Not a Drinker? Liver Disease Could Still Affect You
How to Protect Your Liver From Non Alcoholic Fatty Liver Disease (NAFLD)
“What?!? I’m not even fat! How can I have a “fatty liver?!” Ronald was surprised. He had always been a physical person who loved sports and exercise. He was feeling frustrated, however, because he was getting fat around the waist, even though he was doing more abdominal workouts.
Non-alcoholic fatty liver disease (NAFLD) is the build-up of extra fat in liver cells that is not caused by alcohol. Fatty liver is quite common. Up to one third of Americans have evidence of it, making it the most common cause of abnormal liver tests. Most people don’t know they have it because there are no symptoms until it is very advanced and permanent damage is done.
What Causes Fat in the Liver?
One of the primary functions of the liver is to store energy – or fuel – for the body. But the liver can only store a limited amount of that energy in the form of glycogen. Once full, excess glucose must be turned into fat. Normally, very little fat is stored in liver cells, because the fat can be used by the rest of the body for energy. But if the body isn’t able to use it, then the fat begins to accumulate in the liver, waiting for a time when it can be used. “Fatty liver” means that excess fat builds up (accumulates) in liver cells.
In the past, the most common cause of fatty liver was alcohol. Alcohol is always toxic to the liver. Every sip of alcohol damages liver cells, but they regenerate quickly and most people don’t notice any ill effects. Chronic alcoholism, however, can continuously damage liver cells faster than they can regenerate, causing fatty liver, and even progressing to cirrhosis. Besides toxicity, alcohol is a carbohydrate that disrupts the normal energy cycle of the liver.
Today, there is a new disease that is taking over alcoholic fatty liver by far – NAFLD (Non-Alcoholic Fatty Liver Disease). NAFLD results from the accumulation of too much fat in the liver in the absence of excessive alcohol consumption. NAFLD is strongly associated with anything that disrupts the energy of the body, such as obesity, diabetes, and metabolic syndrome and toxins.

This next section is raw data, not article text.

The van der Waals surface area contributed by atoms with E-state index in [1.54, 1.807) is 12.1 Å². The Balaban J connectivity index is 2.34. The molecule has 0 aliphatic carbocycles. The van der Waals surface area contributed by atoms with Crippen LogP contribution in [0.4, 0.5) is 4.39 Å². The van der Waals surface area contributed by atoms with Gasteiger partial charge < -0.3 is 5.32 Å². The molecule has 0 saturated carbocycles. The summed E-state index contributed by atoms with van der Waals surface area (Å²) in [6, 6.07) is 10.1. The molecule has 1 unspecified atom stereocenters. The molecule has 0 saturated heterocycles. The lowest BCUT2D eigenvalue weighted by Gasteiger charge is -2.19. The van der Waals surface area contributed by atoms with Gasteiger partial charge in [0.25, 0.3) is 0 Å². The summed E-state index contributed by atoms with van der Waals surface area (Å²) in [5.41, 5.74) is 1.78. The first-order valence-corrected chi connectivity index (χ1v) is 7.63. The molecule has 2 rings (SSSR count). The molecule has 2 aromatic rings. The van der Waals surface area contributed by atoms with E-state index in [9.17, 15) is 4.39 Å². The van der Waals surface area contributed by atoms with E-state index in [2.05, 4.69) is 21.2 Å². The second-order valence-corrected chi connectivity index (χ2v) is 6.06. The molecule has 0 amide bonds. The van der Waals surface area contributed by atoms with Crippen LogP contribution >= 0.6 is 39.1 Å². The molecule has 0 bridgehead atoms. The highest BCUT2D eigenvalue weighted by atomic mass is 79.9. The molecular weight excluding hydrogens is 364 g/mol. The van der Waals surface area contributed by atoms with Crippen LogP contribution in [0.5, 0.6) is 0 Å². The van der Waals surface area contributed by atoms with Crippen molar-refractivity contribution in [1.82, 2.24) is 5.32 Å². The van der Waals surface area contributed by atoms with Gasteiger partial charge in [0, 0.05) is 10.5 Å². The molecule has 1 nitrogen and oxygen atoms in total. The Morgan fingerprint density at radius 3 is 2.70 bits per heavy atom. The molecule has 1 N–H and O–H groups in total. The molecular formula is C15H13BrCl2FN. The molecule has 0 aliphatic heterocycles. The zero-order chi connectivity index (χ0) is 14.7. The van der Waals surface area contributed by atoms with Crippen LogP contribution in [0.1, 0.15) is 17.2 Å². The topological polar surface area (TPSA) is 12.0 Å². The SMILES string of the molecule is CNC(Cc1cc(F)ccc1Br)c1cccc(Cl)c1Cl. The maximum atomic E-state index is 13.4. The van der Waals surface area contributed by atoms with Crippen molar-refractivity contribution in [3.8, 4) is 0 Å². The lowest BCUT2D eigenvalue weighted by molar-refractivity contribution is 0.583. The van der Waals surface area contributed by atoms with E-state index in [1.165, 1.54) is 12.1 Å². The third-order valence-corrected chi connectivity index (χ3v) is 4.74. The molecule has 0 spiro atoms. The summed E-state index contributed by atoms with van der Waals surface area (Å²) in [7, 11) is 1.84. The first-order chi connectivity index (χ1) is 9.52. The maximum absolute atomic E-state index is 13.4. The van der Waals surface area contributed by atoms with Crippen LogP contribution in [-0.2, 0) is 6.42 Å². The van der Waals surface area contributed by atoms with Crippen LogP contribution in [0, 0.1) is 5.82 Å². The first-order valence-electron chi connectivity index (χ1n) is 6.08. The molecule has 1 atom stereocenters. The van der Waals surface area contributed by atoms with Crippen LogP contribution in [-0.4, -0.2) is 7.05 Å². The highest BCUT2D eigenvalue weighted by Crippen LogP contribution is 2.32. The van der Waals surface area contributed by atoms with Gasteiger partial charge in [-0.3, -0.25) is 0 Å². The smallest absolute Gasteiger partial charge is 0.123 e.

The risk factors for developing NAFLD include:
- Genetic factors
Genetic Factors for NAFLD
Some people have a genetic predisposition to NAFLD. We often worry about our genes as if they determine who we are, or what illnesses we will get. Genes account for about 10 percent of human disease. Genes only provide the potential for disease; they don’t guarantee anything. There must be additional factors present. For example, there are indigenous Americans who are very susceptible to fatty liver and diabetes, but it only happens if they eat a high carbohydrate diet. If they live on their traditional diet of wild game and garden vegetables, they never have any of these problems. The genes only tell us what is possible. We create the problems by how we live.
In short, there is a full range of factors that influence our health. If genes cause less than 10 percent of disease, it follows that our diet, lifestyle, and environment drive the remaining 90 percent. Genes may load the gun, but our lifestyle pulls the trigger.
Drug Induced NAFLD
Many medications that can damage the liver and cause fatty liver include:
- Corticosteroids (cortisone analogs)
- Antidepressants (Elavil, Trazodone, Prozac, and so forth)
- Antipsychotic medications (Haldol, Abilify, Remeron, and so forth)
- Diabetes medications (insulin, and those that increase insulin)
- Tamoxifen (used for breast cancer)
- Amiodarone (for arrhythmias of the heart)
- Methotrexate (for arthritis)
- Valproic Acid (for seizures)
These medications are primarily metabolized in the liver. Or, there is an increased risk of liver toxicity associated with use of this medication. There is usually another problem, such as a nutrient deficiency or genetic abnormalities that allow toxicity of drugs.
Diabetes medications mostly increase insulin, and thus insulin resistance, which leads to worsening of fatty liver. Fatty liver is well-known as a precursor to type 2 diabetes, but maintaining a healthy weight through diet and exercise can help keep your liver in tip-top shape (and can help manage your diabetes if you’ve already got it).
NAFLD Caused by Malnutrition
Lack of nutrients can slow energy production or detox mechanisms in the liver. There are several vitamin and nutrient deficiencies that can lead to fatty liver. The most well-known are: